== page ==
Now that you think of it, red is one of the primary Christmas colors and blue is not. Right? So maybe that helps explain why the Christmas wars seem extra, extra nasty this year -- or are being covered that way by the mainstream media. Perhaps this is all part of the values-based bitterness that followed 11/2. Are there really more angry Christians on the march these days or are there simply more upset reporters out there searching for angry Christians on the march, inspired by nightmare visions of dancing theocrats?
I can't answer that question, even as I strive to keep up with some of the questions that readers are asking about my recent post about the equal access laws that affect the holidays and the public square.
Something else I can't do right now is take the time to post the URLs for even a 10th of the Christmas madness stories I have seen in the past few days. As always, this means we should happily turn to the tireless cybercrats at the Christianity Today weblog. Wear yourselves out, people. Click away.
However, this is one of those weeks when I would like to point GetReligion readers toward my own Dec. 25 column for the Scripps Howard News Service, which went to the Washington, D.C., bureau this morning. It's about what has happened to Christmas and I must admit I am hoping it ticks off some people -- church people. It's an interview with Loyola College scholar Joe Walsh (not the guitar slinger by the same name) and its about skipping Christmas -- the 12 days of Christmas. Here is one of the key sections of the column. The key: What happened to wreck Christmas? How did it get sucked into the whole commercial, industrial black hole? Here goes.
The Puritan revolution in England played a major role, with its rejection of anything Catholic. Many liturgical and cultural traditions were weakened and never fully recovered, even if they were later celebrated by writers such as Charles Dickens. This had a major impact in the American colonies, where Christmas celebrations were frowned upon or in some cases banned.
At the same time, explosive growth of English cities during the industrial revolution uprooted millions of ordinary people, breaking centuries of ties binding families to churches, land, farms, shops and kin, said Walsh. Quaint traditions that united villages were hard to move to slums in London, Birmingham and Manchester. And what about New York City and the American frontier?
Modern suburbs do not have a church in a public square at the center of town. Most don't have a public square at all and the true community center is the shopping mall. While many people complain that lawyers and activists have "taken Christ out of Christmas," the truth is more complex than that. The reality is that almost everyone is skipping the 12-day Christmas season, including church people.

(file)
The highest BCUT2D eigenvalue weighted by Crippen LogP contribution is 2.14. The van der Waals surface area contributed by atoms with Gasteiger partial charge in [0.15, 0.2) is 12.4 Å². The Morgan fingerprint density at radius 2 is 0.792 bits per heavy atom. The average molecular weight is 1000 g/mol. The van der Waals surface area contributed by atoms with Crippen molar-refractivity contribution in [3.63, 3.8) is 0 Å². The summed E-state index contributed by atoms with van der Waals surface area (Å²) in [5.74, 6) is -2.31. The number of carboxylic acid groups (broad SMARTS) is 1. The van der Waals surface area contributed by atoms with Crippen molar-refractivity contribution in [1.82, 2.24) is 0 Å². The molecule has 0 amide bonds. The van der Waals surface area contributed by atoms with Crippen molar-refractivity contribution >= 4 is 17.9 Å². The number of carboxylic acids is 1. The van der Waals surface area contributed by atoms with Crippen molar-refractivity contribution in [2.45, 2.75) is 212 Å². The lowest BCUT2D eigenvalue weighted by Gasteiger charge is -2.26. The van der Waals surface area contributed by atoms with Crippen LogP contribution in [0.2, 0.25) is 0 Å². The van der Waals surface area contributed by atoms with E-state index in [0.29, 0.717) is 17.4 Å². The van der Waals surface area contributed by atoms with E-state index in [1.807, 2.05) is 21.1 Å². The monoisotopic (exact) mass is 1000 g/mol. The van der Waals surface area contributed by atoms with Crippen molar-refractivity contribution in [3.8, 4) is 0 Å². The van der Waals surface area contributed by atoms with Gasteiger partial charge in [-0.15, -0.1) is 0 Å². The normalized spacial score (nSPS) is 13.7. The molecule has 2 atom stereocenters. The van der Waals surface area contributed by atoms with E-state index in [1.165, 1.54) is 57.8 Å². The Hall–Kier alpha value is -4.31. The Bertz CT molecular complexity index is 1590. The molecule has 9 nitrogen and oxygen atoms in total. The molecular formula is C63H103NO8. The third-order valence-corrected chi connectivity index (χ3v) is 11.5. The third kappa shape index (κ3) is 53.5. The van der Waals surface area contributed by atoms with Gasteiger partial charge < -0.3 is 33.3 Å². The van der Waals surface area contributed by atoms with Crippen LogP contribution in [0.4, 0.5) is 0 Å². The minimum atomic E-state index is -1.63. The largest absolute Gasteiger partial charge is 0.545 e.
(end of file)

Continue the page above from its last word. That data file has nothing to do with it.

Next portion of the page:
But please, please, do not get started arguing about the pagan roots of winter festivals and the corrupt adoption of some of these rites by early Christians and all of those other tired threads. Yes, I know all of that.
My goal was to explain -- in a short, mainstream newspaper column -- some of the history of the ancient traditions linked to the 12 days between the Feast of the Nativity and Epiphany.
The reality is that very, very few modern Christian believers even know that this holy season exists. Sadly, this seems to be as true among Catholics and the Orthodox as well as among the usual Protestant suspects in the booming suburban megachurches. We all live in the wake of a century of iconic Coca-Cola ads, superhighways, charge cards, television, cheap airfares and all of the other factors that have undercut family and community traditions. That's the Christmas reality. Complaining about the ACLU has nothing to do with these larger Christmas issues.
UPDATED: If readers are interested in this whole topic, check out the Associated Press column this week by, of course, Richard Ostling. It covers the familiar viewpoint that the Dec. 25 date may have come from a pagan source, linked to the "Birth of the Unconquered Sun" rites.
Then, Ostling digs into the views of church-history scholar William Tighe of Muhlenberg College (featured in Touchstone magazine), who argues that the pagans may have been trying to compete with the early Christians. Some Christians may have linked the Nativity to a date already set in tradition -- the Annunciation. The reasoning is interesting, so check it out.
Then there is the testimony of St. John Chrysostom, who argued that believers had marked Dec. 25 from early on. Ostling writes:
Chrysostom had a further argument that modern scholars ignore: Luke 1 says Zechariah was performing priestly duty in the Temple when an angel told his wife Elizabeth she would bear John the Baptist. During the sixth month of Elizabeth's pregnancy, Mary learned about her conception of Jesus and visited Elizabeth "with haste."
The 24 classes of Jewish priests served one week in the Temple, and Zechariah was in the eighth class. Rabbinical tradition fixed the class on duty when the Temple was destroyed in A.D. 70 and, calculating backward from that, Zechariah's class would have been serving Oct. 2-9 in 5 B.C. So Mary's conception visit six months later might have occurred the following March and Jesus' birth nine months afterward.
In other words -- do the math.